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Sunny Sweeney signs with Big Machine

Thursday, November 16, 2006 – Austin singer Sunny Sweeney is no longer independent because she just announced Friday that she has signed a record deal with new Nashville label, Big Machine Records.

The label will reissue her new indie release "Heartbreaker's H all of Fame," March 6, 2007.

"I'm so excited to be working with Scott Borchetta and Big Machine," Sweeney said. "It's nice to finally find a label and a team who are willing to support and invest in real country music!"

Borchetta said, "We're thrilled to enter into this licensing agreement with Sunny. I just love her record and her personality. She's a firecracker getting ready to bust out of the southwest. This is going to be a blast."

The label also includes Jack Ingram, Danielle Peck and Taylor Swift.

More news for Sunny Sweeney

CD reviews for Sunny Sweeney

Provoked CD review - Provoked
When we last heard from Sunny Sweeney in 2011 with "Concrete," her major label debut on Big Machine showed a very different side of Sweeney, whose album 5 years earlier was appropriately titled "Heartbreakers Hall of Fame." Texas honky tonk and traditional country songs blanketed her debut, but the same could not be said for "Concrete," which was the kind of disc that those bemoaning slicked up country had reason to be right. Sweeney is back and in excellent form on »»»
Concrete CD review - Concrete
If the name Sunny Sweeney seems vaguely familiar, there's good reason: the Texan and her sassy brand of country music have been bouncing around country music circles for years now, thanks to the collective buzz of her 2006 debut "Heartbreaker's Hall of Fame" and a four-song EP released earlier this year. But while the singer has floated around the Texas club circuit and flirted with radio airplay, she didn't enter the mainstream vernacular until single From a Table Away »»»
EP CD review - EP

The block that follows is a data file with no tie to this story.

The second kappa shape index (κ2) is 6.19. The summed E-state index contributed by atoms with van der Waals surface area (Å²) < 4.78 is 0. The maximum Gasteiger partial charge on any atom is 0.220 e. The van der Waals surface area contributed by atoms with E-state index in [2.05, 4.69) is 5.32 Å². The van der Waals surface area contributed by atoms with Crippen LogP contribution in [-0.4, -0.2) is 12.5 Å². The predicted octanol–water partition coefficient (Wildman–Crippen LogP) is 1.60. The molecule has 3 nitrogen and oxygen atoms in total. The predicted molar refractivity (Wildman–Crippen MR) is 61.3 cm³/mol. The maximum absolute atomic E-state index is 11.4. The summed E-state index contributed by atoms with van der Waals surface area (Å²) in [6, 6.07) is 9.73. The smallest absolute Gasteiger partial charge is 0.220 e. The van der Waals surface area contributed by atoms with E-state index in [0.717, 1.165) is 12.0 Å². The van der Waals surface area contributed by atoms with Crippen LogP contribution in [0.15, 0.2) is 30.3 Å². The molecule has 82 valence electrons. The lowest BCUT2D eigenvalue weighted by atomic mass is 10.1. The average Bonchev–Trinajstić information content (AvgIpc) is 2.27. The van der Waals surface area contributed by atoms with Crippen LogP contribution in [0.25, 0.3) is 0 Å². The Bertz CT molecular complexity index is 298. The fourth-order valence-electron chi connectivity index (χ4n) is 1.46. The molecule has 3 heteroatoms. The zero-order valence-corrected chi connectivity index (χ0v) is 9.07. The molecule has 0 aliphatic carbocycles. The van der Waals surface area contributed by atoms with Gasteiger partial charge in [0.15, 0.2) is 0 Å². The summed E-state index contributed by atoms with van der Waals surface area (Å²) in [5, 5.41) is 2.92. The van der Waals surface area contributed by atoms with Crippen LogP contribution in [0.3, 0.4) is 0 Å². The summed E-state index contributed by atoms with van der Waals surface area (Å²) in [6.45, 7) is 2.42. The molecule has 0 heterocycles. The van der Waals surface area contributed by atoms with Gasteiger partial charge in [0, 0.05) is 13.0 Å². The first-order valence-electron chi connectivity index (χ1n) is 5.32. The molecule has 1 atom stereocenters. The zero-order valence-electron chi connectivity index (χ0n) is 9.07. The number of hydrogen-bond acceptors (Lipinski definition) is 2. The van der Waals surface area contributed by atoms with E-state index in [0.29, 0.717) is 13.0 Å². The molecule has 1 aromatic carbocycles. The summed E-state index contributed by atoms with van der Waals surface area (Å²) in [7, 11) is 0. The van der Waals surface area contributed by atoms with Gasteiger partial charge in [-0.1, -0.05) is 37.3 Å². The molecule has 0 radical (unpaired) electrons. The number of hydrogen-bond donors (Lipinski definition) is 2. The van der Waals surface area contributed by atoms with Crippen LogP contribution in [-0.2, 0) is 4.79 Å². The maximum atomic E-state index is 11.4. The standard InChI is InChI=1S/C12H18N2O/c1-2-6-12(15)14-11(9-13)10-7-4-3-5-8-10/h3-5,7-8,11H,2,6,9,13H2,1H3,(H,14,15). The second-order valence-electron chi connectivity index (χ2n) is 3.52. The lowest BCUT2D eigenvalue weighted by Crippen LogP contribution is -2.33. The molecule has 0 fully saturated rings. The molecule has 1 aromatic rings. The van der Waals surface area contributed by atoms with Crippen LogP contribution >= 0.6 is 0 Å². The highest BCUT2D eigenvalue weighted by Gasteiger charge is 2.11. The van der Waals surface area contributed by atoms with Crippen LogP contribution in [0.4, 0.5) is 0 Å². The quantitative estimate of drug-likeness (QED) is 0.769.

In the past, Sunny Sweeney has professed herself to be a lover of "old school country." Her debut release was shot through with that sensibility; based on this EP preview of her upcoming full-length, that is no longer the case, for good or ill. But then, to expect anything else would be naive. Sweeney is now on a major label, where success is measured in chart position and units moved; the fact that not one of the three singles from her first record, "Heartbreakers Hall of »»»
Editorial: Walking the talk – When names like Hank Williams, Johnny Cash, Waylon and the Hag are invoked, you're talking hard core country. These are the touchstones of country , the guys who made country music what it was and still is (or maybe can be). When these folks would sing about being down-and-out and the rough-and-tumble, they knew of what they were singing about. Fast forward a few years to the country singers of today. »»»
Concert Review: For Simpson, different isn't necessarily better – Sturgill Simpson is doing things a lot differently on this end of touring since his left of center "A Sailor's Guide to Earth" dropped last year. With a stripped down tour, gone are one key band member and the three-piece New Orleans horns section. The eventful year also saw Simpson displaying his musical abilities on Saturday Night... »»»
Concert Review: Seger ages really well – As aging heartland rock and roller Bob Seger was ready to scorch the closing song of the night, "Rock and Roll Never Forgets." Seger changed the lyrics. Instead of "sweet 16 turns 31," Seger sang "sweet 16, turns 72." Seger put both hands on his knees as he sang the lines, looked down, shook his hand and may have smiled,... »»»
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